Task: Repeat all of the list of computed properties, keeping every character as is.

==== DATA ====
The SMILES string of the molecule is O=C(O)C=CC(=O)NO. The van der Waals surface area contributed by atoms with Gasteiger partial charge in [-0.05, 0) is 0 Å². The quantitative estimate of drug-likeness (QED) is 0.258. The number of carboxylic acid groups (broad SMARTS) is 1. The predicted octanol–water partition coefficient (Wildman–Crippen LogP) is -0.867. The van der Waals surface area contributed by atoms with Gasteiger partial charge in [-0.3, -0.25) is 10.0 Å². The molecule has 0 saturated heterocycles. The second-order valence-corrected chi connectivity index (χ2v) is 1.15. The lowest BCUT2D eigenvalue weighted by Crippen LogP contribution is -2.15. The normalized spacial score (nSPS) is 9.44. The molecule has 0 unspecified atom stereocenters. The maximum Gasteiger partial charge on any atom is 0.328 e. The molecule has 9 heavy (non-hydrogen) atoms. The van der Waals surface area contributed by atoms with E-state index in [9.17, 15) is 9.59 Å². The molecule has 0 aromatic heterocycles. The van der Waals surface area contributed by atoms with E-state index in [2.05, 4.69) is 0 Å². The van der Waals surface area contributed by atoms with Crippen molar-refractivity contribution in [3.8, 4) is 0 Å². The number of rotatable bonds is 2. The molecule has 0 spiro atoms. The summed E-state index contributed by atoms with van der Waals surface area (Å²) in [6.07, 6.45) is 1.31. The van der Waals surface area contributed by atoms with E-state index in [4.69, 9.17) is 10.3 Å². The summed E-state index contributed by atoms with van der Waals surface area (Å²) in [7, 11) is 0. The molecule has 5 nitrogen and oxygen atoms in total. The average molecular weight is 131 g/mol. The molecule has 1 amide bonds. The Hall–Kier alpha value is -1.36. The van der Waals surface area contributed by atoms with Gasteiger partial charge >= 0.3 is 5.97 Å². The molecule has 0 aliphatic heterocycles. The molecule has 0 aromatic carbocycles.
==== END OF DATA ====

The SMILES string of the molecule is O=C(O)C=CC(=O)NO. The van der Waals surface area contributed by atoms with Gasteiger partial charge in [-0.05, 0) is 0 Å². The quantitative estimate of drug-likeness (QED) is 0.258. The number of carboxylic acid groups (broad SMARTS) is 1. The predicted octanol–water partition coefficient (Wildman–Crippen LogP) is -0.867. The van der Waals surface area contributed by atoms with Gasteiger partial charge in [-0.3, -0.25) is 10.0 Å². The molecule has 0 saturated heterocycles. The second-order valence-corrected chi connectivity index (χ2v) is 1.15. The lowest BCUT2D eigenvalue weighted by Crippen LogP contribution is -2.15. The normalized spacial score (nSPS) is 9.44. The molecule has 0 unspecified atom stereocenters. The maximum Gasteiger partial charge on any atom is 0.328 e. The molecule has 9 heavy (non-hydrogen) atoms. The van der Waals surface area contributed by atoms with E-state index in [9.17, 15) is 9.59 Å². The molecule has 0 aromatic heterocycles. The van der Waals surface area contributed by atoms with E-state index in [2.05, 4.69) is 0 Å². The van der Waals surface area contributed by atoms with Crippen molar-refractivity contribution in [3.8, 4) is 0 Å². The number of rotatable bonds is 2. The molecule has 0 spiro atoms. The summed E-state index contributed by atoms with van der Waals surface area (Å²) in [6.07, 6.45) is 1.31. The van der Waals surface area contributed by atoms with E-state index in [4.69, 9.17) is 10.3 Å². The summed E-state index contributed by atoms with van der Waals surface area (Å²) in [7, 11) is 0. The molecule has 5 nitrogen and oxygen atoms in total. The average molecular weight is 131 g/mol. The molecule has 1 amide bonds. The Hall–Kier alpha value is -1.36. The van der Waals surface area contributed by atoms with Gasteiger partial charge >= 0.3 is 5.97 Å². The molecule has 0 aliphatic heterocycles. The molecule has 0 aromatic carbocycles.